A part of these Indians in the canon close by our camp were our former scouts, and they were directed by the Captain to deliver up the arms we had issued them when mustered in as scouts. The chief refused to give up the arms and gave the Captain twenty minutes to leave his camp, but the Captain thought he would stay a while and await further developments. We were in camp and prepared for instant action should the trumpeter blow, “to arms.”
     The Captain was accompanied by a trumpeter and two men. The Indians put up a stubborn front but eventually the arms were delivered to the Captain and amicable relations were established with the chief and Indians. The chief was a well built and fine looking speciman of the American savage. He brought his revolver to our camp, asking if the blacksmith could fix it, the tumbler spring being broken. The blacksmith would not undertake it as he was not equipped for such work, but the Captain told the chief as he was going to Benicia arsenal to have some arms repaired he would take the revolver also.


It was some few hesitating moments before the chief consented to part with his revolver for even this short time, thus revealing the natural mistrust of the Indian. The Captain explained through the interpreter that it was as much as his commission was worth to violate his promise, and upon that showing the revolver was turned over for repair.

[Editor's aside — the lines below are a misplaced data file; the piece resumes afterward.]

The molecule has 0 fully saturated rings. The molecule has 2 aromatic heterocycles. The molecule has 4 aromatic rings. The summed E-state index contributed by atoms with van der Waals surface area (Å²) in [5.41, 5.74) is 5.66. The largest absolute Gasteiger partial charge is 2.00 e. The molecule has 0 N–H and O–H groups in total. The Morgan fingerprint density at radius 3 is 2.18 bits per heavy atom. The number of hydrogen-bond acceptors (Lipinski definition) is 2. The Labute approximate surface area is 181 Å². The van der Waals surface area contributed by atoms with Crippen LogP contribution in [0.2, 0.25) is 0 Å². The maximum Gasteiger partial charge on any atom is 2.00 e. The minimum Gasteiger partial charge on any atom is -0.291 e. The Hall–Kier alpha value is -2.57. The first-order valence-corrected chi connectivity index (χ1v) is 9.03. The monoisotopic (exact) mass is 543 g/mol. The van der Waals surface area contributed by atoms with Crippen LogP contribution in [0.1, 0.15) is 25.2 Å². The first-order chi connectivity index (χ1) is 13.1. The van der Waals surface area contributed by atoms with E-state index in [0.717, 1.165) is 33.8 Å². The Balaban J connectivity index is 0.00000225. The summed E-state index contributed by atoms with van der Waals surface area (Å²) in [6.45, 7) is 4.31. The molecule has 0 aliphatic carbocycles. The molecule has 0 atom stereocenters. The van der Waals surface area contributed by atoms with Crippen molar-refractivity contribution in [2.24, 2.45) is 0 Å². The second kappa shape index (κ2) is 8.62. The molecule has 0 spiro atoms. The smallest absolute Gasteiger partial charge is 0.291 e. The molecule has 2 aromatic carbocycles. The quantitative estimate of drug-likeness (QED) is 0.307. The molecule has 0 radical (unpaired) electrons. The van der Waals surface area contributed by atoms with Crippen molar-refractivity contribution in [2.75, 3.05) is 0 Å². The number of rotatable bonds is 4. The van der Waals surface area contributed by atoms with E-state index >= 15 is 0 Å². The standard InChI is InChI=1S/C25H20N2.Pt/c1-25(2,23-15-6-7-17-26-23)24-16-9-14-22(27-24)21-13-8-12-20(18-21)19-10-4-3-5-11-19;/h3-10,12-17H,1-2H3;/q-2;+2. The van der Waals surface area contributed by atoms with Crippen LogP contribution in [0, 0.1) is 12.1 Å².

I was company clerk at that time and was in the same tent, standing behind the chief when he came with the broken revolver. He suddenly turned around and looked fixedly at me for a full half minute, scanning me up and down, until he appeared satisfied that I could be trusted. He had so long been associated with treachery that he saw in my position a fine opportunity for me to slip a knife into his back. The Indian possesses so large a bump of caution that he is not easily trapped.
     Our camp was visited by some of the prettiest dark-eyed Apache Mojaves--little girls--in charge of a stalwart buck, their father, who had temporarily wandered off to beg tobacco from the boys of our company. While they were there a wagon load of oranges from Los Angeles came up. I bought some fruit and distributed to the little girls, and was rewarded by the evident delight of the little creatures, expressed in smiles and sparkling eyes. But as was their custom, they dared not eat the oranges until permission had been given them, and everything had to be shared among them in common, so each held their oranges tightly clasped to the breasts awaiting the return of their keeper. He appeared suspicious as if something was not right and glared meaningly at me. Turning to the little girls he accused one of them of being “mucha mala chignits,” very bad girl, but I interposed that she was a good little girl, they were all good girls, and so they were allowed to keep the fruit. I recollect another incident tending to show how fully the Apache was imbued with the true principles of socialism.